The MTA has been similarly slow to make consistent progress on averting major disruptions. These are incidents, like last Tuesday and Wednesday, that delay 50 trains or more, often for hours, causing more trouble to passengers than a few minutes’ extra time. Between August and October 2017, riders experienced 196 such disruptions, up from 193 for the same three months in 2016.
The good news is that such disruptions fell in October, after increasing, compared with the previous year, in August and September. However, it is too early to tell if this decrease represents a welcome trend. Either way, September was way too early for Cuomo to say that things were starting to get better.
It’s hard to tell, too, whether the MTA is making progress in targeting specific causes of disruptions. The MTA reduced its disruptions due to broken signals, for example, from 74 to 54 over the comparable three-month periods of 2016 and 2017. But disruptions due to track problems increased from 42 to 54.
Wait time on platforms and trains
Unsurprisingly, without making measurable progress on delayed trains and disruptions, the MTA has failed to make progress in reducing waiting time on train platforms. In October 2017, passengers waited an average 1.3 minutes above their scheduled wait time on platforms, compared with 1.1 minutes the previous October. Passengers saw similar, small increases in wait time in August and September compared with 2016.
The MTA did make some progress in September and October in reducing the amount of time that passengers are delayed on trains, rather than on platforms, from 1.6 minutes to 1.5 minutes.
But the MTA’s overall failure to cut delays, disruptions and wait time all result in one final statistic, again something that commuters already know. Because of delays and disruptions, the MTA cannot provide the service it has promised. In fact, the MTA was delivering less service, in the fall of 2017, as a percentage of schedule than it did in the fall of 2016. In October, the MTA provided 94.3 percent of scheduled rush-hour service, compared to 95.5 percent the previous October. These would be great grades on a geometry test. But with crushes of people already taxing the subway system on a perfect day, anything less than perfect causes more misery.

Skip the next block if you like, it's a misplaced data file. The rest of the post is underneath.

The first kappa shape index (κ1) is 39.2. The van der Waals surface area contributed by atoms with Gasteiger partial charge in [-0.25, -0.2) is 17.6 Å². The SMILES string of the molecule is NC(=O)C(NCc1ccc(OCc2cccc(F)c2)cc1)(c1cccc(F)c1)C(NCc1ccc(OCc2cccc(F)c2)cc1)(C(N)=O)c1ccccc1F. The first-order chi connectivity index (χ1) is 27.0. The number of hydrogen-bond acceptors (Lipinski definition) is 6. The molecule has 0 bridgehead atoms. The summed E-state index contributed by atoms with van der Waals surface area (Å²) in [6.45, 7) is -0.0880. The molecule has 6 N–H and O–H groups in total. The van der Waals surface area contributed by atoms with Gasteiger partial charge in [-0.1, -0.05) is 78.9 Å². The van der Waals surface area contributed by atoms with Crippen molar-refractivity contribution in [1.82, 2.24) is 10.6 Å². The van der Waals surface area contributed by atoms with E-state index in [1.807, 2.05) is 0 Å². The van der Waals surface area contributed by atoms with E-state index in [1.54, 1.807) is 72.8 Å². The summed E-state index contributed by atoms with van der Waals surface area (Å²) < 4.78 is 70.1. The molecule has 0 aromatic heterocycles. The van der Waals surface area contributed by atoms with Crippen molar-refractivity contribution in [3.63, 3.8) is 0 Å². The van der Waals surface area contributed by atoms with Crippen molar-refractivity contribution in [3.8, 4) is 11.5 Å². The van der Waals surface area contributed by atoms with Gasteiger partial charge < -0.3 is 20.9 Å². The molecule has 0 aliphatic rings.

Conclusion: Despite the governor’s talk, the MTA’s plan to improve subway service was always going to be a long slog — if everything goes well.
It may simply be too early for recent investments in signal and track maintenance to show results in reduced delays, disruptions and wait time. And perhaps November and December just went wonderfully, but we just don’t know it yet, because the MTA is still keeping its data secret for months before making it public. One possible positive side: train cars are failing less often, running 4 percent longer, on average, without having a door that fails to close or another problem that disrupts service.
But remember, too, that planned cancellations in nighttime and weekend service to do all this maintenance and repair work will never show up in any data. Those service cuts aren’t disruptions or delays, just trains that don’t come in the first place. But these “planned work” shutdowns are still dreary for passengers.
Continued deterioration in service is spurring yet another final bad number: declining ridership. In October, average weekday and weekend ridership fell by nearly 1 percent. The decline continued a year-long trend, even though the number of workers and visitors in the city continued to rise. That more people are rejecting mass transit is not a good development in a city that is trying to reduce car usage and, in turn, congestion, pollution and crashes.
In short, Cuomo should stop declaring that he’s winning the war when subway riders are still doing the fighting.
This piece originally appeared in the New York Post